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The August Job Report means more than ever



The United States Monthly Employment Report is always a big moment for investors, who see the numbers as an important data point for interpreting the health of the world's largest economy.
And at a moment when the fears of a US recession are growing, the numbers released on Friday could garner even more attention than usual.
The scene: The inversion of a closely monitored portion of the US yield curve in August triggered a sell-off of the stock market. Although a meeting has been triggered by news that the US and China are still talking about trade, the markets have not been able to shake a lingering sense of fear.

But the US Labor Reports, which hit at 8:30 PM ET, can empower those who want to stay silent through the end of the year. Economists polled by Reuters expect the US economy would have added 1

58,000 jobs last month. It is slightly lower than the July figure, but still positive.

My CNN Business colleague Anneken Tappe in New York points out that the figure is also above 140,000 three-month average.

"In a summer punctured by the trade-related market fluctuations, the healthy US labor market has been a steady source of insurance for the strength of the economy," Nela Richardson, investment strategist at Edward Jones, told Anneken.

Looks good: A reading of private sector employment on Thursday also looked healthy, while the Institute for Supply Management's non-industrial index for August rose.

But problems in the manufacturing sector, which contracted for the first time in three years in August, could still head on. New industry jobs are expected to drop to 8,000 in August – half of what they were in July.

On the radar, from Anneken: "Investors will also focus on wage growth figures, looking for any signs of a backlash in inflation, one of the most important metrics the Federal Reserve is looking at when setting monetary policy."

Good news about the work report could spell bad news for those expecting a Fed interest rate in September.

Approximately 91% of investors now expect a 25 basis point cut, according to CME Group's FedWatch tool. But the likelihood of no action at all ticking a little higher.

A German recession may be "anything but confirmed"

Readers of this newsletter know that Germany, Europe's largest economy, is on the brink of a recession, during the US and China trade wars, marking the global demand for cars and the spectrum of Brexit, all to slow growth.
  Germany's central bank gives warning warning

Fresh economic data released Friday did nothing to improve the picture. Industrial production fell 0.6% in July compared to last month. This is down 4.2% year-on-year. One of the biggest problems, according to Carsten Brzeski, ING's chief economist in Germany, is the lack of demand.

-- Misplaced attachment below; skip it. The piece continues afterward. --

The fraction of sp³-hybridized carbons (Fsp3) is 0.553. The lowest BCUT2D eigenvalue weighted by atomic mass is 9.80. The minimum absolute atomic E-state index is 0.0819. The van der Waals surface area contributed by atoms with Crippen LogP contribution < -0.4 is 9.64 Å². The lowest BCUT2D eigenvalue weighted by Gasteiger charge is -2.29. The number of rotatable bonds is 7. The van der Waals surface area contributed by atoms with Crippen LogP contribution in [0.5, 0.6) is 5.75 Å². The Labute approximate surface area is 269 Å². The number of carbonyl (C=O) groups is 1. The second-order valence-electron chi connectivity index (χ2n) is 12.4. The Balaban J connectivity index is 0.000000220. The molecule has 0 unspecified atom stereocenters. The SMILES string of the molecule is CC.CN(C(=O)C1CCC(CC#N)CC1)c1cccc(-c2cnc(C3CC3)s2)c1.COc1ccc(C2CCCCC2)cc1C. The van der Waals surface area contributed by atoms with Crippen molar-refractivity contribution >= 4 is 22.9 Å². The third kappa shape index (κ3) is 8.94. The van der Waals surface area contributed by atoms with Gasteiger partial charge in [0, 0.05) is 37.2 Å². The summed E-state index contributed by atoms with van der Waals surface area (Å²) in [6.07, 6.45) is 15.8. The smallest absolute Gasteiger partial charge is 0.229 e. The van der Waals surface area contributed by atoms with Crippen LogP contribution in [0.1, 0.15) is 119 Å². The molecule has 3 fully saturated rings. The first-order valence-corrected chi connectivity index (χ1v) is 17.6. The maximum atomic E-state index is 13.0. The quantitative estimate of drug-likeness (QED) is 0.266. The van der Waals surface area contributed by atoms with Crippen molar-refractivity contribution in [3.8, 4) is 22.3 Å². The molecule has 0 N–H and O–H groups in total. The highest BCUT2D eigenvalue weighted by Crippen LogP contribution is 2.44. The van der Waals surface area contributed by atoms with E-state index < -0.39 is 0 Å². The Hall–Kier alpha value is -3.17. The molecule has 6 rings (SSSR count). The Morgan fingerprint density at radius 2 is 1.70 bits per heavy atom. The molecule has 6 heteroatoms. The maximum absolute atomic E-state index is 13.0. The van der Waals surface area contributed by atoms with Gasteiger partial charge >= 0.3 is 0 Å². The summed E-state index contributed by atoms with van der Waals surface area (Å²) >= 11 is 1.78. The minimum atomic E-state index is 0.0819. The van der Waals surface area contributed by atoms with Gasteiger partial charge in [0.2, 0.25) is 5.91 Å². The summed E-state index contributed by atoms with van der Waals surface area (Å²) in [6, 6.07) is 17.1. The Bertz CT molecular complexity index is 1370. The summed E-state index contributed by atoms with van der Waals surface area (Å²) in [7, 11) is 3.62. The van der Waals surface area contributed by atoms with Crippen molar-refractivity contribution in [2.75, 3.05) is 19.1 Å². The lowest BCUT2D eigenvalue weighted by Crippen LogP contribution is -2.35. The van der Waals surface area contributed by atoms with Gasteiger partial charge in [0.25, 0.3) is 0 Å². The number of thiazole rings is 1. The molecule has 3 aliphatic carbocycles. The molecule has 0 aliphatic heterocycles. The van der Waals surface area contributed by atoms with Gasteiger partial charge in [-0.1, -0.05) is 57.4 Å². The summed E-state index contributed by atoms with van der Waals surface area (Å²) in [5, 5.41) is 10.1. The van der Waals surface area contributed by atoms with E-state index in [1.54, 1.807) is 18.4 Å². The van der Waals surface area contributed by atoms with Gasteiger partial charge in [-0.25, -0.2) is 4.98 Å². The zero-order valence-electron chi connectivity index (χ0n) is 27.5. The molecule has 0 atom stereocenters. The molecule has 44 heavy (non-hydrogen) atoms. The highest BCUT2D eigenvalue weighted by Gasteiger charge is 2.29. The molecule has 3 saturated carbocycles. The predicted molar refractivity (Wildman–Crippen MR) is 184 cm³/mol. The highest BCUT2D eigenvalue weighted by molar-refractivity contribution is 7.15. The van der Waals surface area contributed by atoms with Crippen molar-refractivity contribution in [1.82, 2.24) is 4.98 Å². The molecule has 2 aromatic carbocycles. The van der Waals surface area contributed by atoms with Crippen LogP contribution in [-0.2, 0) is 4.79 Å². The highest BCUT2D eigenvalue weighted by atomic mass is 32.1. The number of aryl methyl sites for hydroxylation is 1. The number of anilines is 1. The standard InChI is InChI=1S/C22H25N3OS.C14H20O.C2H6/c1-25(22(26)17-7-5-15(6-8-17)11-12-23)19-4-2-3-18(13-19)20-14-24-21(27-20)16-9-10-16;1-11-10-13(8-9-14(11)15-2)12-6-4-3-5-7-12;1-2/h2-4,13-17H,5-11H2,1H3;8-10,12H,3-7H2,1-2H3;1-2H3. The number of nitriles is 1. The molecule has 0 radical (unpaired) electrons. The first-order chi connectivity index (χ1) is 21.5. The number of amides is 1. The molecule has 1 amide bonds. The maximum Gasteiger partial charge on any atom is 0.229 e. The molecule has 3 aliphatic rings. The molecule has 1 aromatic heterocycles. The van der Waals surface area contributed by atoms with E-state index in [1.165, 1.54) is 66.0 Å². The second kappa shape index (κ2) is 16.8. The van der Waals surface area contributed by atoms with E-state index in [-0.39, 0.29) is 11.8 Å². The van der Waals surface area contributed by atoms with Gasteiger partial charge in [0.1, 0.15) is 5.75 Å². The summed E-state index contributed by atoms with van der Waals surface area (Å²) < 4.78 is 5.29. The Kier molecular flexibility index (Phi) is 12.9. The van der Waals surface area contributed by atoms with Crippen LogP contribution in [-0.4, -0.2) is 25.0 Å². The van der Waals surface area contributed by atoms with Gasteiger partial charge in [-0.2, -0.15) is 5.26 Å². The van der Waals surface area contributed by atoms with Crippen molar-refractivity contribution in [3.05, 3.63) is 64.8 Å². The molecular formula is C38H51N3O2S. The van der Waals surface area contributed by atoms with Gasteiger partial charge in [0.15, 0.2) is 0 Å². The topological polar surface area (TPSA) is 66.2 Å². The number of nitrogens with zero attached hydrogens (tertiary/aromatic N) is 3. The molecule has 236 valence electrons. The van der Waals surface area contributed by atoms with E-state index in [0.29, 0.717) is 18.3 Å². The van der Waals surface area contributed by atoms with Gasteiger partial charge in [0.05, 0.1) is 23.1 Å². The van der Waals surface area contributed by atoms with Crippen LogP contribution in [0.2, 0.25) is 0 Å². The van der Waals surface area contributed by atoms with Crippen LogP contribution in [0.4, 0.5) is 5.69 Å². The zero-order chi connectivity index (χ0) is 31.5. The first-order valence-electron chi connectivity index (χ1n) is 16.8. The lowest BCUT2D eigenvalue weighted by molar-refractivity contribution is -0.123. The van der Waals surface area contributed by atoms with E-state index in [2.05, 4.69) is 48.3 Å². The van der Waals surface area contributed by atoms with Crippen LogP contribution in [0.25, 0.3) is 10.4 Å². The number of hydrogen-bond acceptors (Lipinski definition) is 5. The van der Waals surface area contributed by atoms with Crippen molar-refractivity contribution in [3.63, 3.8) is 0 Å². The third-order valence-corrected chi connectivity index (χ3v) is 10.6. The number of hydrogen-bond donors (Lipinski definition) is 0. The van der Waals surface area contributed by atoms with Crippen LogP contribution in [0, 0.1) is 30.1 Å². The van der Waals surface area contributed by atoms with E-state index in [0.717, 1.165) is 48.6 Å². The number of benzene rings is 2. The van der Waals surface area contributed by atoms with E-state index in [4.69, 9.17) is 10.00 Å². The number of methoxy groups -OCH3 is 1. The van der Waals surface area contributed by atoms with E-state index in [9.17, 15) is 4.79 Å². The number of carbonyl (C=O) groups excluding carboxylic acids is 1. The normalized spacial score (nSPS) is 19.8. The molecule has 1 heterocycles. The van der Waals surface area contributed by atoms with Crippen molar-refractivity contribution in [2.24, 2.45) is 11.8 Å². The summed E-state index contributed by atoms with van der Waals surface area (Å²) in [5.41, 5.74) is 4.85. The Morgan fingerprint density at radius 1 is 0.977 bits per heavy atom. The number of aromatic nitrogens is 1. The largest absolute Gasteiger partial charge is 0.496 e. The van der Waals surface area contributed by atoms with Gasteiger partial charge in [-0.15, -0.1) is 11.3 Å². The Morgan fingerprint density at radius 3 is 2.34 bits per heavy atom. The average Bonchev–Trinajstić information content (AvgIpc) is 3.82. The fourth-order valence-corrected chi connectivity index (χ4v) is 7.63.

Claus Vistesen, head of the eurozone at Pantheon Macroeconomics, pointed to the data as evidence that "Germany's recession is anything but confirmed." That's partly because retail sales for July were also "horrible," he said.

"The numbers of August and September may still be surprises going up, but we do not have high hopes," Vistesen wrote in a research note. [19659006] Brzeski agrees. "Shrinking order books, high inventories and persistent external uncertainty are not good for the coming months," he said.

US banks are in a position of strength

It is fair to say that global banks are not looking forward to a period of even lower interest rates, which will eat into the lending margins.

But it is worth remembering that US banks will enter the next phase of monetary policy with a lot of muscle. Recent data from the Federal Deposit Insurance Corporation shows that banks insured by the agency collected $ 62.6 billion in profits in the three months ended June. This is up 4.1% from the same period in 2018.

It is a slower rate of growth than banks recorded throughout 2018, when tax cuts and a buzzing economy sent profits higher and higher. It may hit stocks. The KBW Nasdaq Bank index for large lenders is somewhat lower so far this year.

But even if the Fed cuts interest rates three times before the end of the year, the largest US players should continue to use in areas such as digital transformation. Their European competitors? Maybe not so much.

Forward

The United States work reports from August at 08:30 ET are today's major event.

Also today:

  • Federal Reserve Chairman Jerome Powell speaks at 12:30 ET in Zurich. His remarks will be live streamed.

Upcoming next week: The European Central Bank makes its move, and the UK Parliament weighs a snap election.


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